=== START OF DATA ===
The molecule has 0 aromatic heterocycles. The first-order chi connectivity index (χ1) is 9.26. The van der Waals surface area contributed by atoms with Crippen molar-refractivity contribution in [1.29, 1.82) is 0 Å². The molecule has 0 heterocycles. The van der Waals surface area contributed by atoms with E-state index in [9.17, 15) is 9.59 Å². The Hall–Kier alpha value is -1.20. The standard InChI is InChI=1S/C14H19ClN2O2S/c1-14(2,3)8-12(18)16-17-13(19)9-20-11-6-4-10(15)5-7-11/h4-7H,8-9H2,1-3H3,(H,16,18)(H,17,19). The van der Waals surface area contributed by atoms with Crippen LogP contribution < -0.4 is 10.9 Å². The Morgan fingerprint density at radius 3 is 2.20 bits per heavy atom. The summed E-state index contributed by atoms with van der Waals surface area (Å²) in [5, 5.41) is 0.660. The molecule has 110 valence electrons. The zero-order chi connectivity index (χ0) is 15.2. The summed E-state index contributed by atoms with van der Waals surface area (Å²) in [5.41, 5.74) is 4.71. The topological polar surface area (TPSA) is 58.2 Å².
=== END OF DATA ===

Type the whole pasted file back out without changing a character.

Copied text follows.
The molecule has 0 aromatic heterocycles. The first-order chi connectivity index (χ1) is 9.26. The van der Waals surface area contributed by atoms with Crippen molar-refractivity contribution in [1.29, 1.82) is 0 Å². The molecule has 0 heterocycles. The van der Waals surface area contributed by atoms with E-state index in [9.17, 15) is 9.59 Å². The Hall–Kier alpha value is -1.20. The standard InChI is InChI=1S/C14H19ClN2O2S/c1-14(2,3)8-12(18)16-17-13(19)9-20-11-6-4-10(15)5-7-11/h4-7H,8-9H2,1-3H3,(H,16,18)(H,17,19). The van der Waals surface area contributed by atoms with Crippen LogP contribution < -0.4 is 10.9 Å². The Morgan fingerprint density at radius 3 is 2.20 bits per heavy atom. The summed E-state index contributed by atoms with van der Waals surface area (Å²) in [5, 5.41) is 0.660. The molecule has 110 valence electrons. The zero-order chi connectivity index (χ0) is 15.2. The summed E-state index contributed by atoms with van der Waals surface area (Å²) in [5.41, 5.74) is 4.71. The topological polar surface area (TPSA) is 58.2 Å².